Examples of how to create traditionally styled family pedigrees with D3 v3.
When I started learning how to draw pedigrees with D3, I had difficulty mixing and matching techniques from different examples and separating the basics from the fancy stylistic additions. Hopefully by showing the basics and how to incrementally add advanced features, you won't have to become an expert in D3 just to draw a pedigree.
My requirements were:
- A tree with square boxes and straight connecting lines. Most D3 tree examples used circles for nodes and curved connecting lines.
- There needed to be a fixed distance between generations. By default, D3 trees fill up all the available space given to them.
- The tree needed to be expandable and collapsible.
- Need a way to display both ancestors and descendants.
- Pan and zoom.
- Basic: A basic static pedigree.
- Text Wrap: A basic static pedigree with text wrap using d3plus.
- Expand and Collapse: Click on persons to expand and collapse the tree.
- Smooth Transitions: Changes are animated when the tree is expanded or collapsed.
- Ancestors and Descendants: Show both ancestors and descendants.
- Ancestors and Descendants - OOP: A more sane example of ancestors and descendants using classes.
Pan and zoom via the mouse are enabled in all examples.
In the code you'll often see the variable
das the only parameter of an anonymous function.
dis a D3 convention that stands for data.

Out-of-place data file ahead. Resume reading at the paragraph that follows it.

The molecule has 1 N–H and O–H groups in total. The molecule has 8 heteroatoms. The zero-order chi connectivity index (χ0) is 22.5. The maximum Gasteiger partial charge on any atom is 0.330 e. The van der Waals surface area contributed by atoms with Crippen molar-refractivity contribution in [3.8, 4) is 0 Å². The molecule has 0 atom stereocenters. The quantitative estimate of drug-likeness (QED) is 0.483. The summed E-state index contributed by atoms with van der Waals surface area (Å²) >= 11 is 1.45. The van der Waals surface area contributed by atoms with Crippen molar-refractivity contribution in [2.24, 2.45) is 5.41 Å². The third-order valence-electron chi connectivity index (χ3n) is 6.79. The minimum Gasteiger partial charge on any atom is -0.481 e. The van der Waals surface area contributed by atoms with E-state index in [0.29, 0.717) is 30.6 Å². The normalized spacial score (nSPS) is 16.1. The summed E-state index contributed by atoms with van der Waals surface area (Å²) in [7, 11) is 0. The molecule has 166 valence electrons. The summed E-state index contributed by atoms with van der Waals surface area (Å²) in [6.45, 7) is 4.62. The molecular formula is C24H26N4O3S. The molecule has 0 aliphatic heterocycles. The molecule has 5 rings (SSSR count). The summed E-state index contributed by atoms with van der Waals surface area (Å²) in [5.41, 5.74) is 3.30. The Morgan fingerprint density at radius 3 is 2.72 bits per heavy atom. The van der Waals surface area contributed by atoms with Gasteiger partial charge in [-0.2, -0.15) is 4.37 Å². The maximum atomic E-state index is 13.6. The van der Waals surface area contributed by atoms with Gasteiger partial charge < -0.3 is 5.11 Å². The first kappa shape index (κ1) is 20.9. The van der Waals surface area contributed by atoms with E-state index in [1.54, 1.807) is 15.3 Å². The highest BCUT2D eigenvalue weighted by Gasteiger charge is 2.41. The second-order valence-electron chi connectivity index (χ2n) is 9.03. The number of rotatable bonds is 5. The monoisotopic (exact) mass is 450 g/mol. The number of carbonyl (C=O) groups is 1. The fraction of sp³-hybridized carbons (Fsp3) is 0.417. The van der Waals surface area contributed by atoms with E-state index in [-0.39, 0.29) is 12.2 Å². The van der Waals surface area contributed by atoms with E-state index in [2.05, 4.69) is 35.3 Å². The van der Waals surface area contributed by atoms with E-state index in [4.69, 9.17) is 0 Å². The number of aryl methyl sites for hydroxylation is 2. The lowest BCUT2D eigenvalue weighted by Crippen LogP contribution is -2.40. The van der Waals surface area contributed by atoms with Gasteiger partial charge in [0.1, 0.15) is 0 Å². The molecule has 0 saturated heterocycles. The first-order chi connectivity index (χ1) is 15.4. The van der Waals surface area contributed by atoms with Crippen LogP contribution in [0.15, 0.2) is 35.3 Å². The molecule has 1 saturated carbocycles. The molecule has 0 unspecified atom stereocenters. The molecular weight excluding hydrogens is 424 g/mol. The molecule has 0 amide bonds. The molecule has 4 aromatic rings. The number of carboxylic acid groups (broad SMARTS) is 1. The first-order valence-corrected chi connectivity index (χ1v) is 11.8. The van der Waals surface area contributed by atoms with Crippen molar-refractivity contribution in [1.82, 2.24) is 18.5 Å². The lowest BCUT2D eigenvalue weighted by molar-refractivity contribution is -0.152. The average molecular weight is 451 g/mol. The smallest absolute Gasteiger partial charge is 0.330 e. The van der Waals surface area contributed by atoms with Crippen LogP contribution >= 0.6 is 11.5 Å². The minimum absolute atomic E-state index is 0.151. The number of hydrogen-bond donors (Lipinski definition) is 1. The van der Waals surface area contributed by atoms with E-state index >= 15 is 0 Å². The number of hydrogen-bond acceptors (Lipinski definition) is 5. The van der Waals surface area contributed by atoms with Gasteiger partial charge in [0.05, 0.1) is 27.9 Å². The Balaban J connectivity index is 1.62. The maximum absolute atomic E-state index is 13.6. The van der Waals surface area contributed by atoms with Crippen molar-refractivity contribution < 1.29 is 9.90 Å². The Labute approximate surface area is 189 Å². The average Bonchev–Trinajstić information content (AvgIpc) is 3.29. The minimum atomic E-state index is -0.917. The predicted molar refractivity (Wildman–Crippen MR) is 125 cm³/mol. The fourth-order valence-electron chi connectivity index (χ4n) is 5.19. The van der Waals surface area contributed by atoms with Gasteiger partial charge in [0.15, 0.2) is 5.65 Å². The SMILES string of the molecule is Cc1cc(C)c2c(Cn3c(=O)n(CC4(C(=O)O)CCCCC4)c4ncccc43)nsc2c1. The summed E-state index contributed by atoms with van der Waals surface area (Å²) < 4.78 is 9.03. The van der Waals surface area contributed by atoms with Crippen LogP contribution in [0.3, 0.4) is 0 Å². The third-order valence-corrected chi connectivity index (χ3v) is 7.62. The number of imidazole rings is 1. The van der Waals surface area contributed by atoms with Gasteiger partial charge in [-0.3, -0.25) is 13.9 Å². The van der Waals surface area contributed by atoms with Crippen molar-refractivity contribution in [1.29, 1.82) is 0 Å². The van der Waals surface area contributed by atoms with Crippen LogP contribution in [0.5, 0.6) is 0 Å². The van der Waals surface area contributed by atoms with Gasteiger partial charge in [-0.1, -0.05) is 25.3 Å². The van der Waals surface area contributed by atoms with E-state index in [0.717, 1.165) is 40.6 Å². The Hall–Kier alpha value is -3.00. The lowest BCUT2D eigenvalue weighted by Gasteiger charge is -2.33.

D3 tree layouts are configured for top -> bottom displays. We want a left -> right display so the x and y coordinates are flipped for nodes and links only. This is made even more complicated by svg using screen coordinates instead of cartesian coordinates.
Say D3 calculates that a root node will be displayed at
(10,10)with a child below it at
(10,20). We switch the x and y which leaves the root at
(10,10)but moves the child to
(20,10)which is now to the right. This gives us the traditional left to right ancestral pedigree view.
To display descendants we swap the x and y then negate the x value which puts child nodes at the left.
You have to draw two different trees in order to display both ancestors and descendants which dramatically increases the complexity. I strongly suggest an OOP approach if you need to do that. As you can see in the source code, it gets pretty hairy otherwise.
Displaying formatted text in SVG can be a pain because you have little control. There is no built-in way to do text wrapping and you also can't easily style one word or phrase in a sentence. To get around these limitations you could use a
foreignObjectto display HTML and have all the formatting tools of CSS. However,
foreignObjectis not supported by any version of IE (11 is the latest at the time of writing). If you need to support any version of IE then you need to stick with pure SVG. Since we're using D3 we can use the handy D3plus library to help with text wrapping. See the Text Wrap example.
D3 does not handle pedigree collapse well. D3 trees are designed to only ever branch out; there is no built-in mechanism for allowing the tree to collapse. Here are some options for handling this ourself:
Duplicate common ancestor nodes instead of collapsing the pedigree. This is only feasible if you don't use a dynamic tree. When D3 processes updates to a dynamic tree, it relies on all nodes having a unique ID. So to make this work with a dynamic tree you would need to generate unique IDs for each duplicated person in the pedigree.
Allow the pedigree to collapse by only displaying a common ancestor once. We will let D3 draw the first connection then draw all other connections manually. This is not trivial, especially if you want to have a dynamic tree. There is an example of this. It doesn't appear to be a solution that scales well.